Medical quality assurance by Dr. Albrecht Nonnenmacher, MD at September 24, 2016

Schizencephaly is a condition involving the abnormal formation of the brain. It occurs during fetal development and, while the symptoms can be treated, there is no cure. The severity of the symptoms and the life expectancy of the individual can vary widely.


Definition & Facts

Schizencephaly occurs when the brain develops clefts, or cracks, in the cerebral cortex. If these cerebral clefts occur on only one side of the brain, this is called unilateral schizencephaly. If they occur on both sides of the brain, it is bilateral schizencephaly. Schizencephaly occurs very rarely. It has been estimated that it is found in about 1.5 out of every 100,000 live births.

There does not appear to be any gender difference in the frequency with which it occurs. Approximately 70 percent of cerebral clefts are found in the frontal lobes and parietal lobes of the brain, although if they are large they may extend into the occipital lobes and temporal lobes. Patients with unilateral schizencephaly often survive well into adulthood while those with the bilateral form are unlikely to survive past the age of 20.

Symptoms & Complaints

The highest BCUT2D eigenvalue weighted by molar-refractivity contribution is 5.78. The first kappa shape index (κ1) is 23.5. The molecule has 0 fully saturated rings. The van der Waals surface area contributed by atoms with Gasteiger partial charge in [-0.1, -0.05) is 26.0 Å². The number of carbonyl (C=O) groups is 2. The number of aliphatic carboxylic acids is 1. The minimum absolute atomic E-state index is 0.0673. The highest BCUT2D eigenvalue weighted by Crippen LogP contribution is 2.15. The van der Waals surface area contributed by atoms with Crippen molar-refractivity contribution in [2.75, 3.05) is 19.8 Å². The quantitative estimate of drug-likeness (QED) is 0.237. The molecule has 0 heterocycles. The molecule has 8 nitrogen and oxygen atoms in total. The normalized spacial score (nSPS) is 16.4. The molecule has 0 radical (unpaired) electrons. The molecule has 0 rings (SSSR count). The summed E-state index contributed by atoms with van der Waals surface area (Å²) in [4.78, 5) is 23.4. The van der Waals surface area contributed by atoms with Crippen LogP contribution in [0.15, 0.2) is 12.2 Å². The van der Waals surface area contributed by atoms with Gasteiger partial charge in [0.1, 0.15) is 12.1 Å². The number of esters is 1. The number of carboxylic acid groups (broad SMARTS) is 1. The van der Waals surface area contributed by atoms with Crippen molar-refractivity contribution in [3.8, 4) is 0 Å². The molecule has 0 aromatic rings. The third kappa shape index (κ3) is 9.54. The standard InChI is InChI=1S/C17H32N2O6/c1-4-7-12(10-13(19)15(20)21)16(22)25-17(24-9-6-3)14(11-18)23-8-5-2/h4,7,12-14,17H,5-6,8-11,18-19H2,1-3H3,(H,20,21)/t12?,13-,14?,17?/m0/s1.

Some symptoms of schizencephaly depend upon whether it is the bilateral or unilateral type while some symptoms are shared. The most universal symptom is the presence of seizures. How severe the seizures are and the frequency with which they occur does not seem to be related to the amount of damage in the brain.

Besides seizures, individuals with both the unilateral and bilateral forms of this disorder may have a small head (microcephaly), some degree of paralysis, and generally poor muscle development. Some may develop an accumulation of fluid in the brain called hydrocephalus.

Due to the muscle weakness that accompanies schizencephaly and the person’s attempt to compensate for it, various skeletal disorders can occur. These include scoliosis and frequent hip dislocations.

The unilateral form of the condition is less severe than the bilateral type. It is usually characterized by what are called closed lip clefts in the brain. These are clefts in which the sides touch, leaving little open space between them. Individuals with this type often have paralysis on one side of the body and frequently display average intelligence.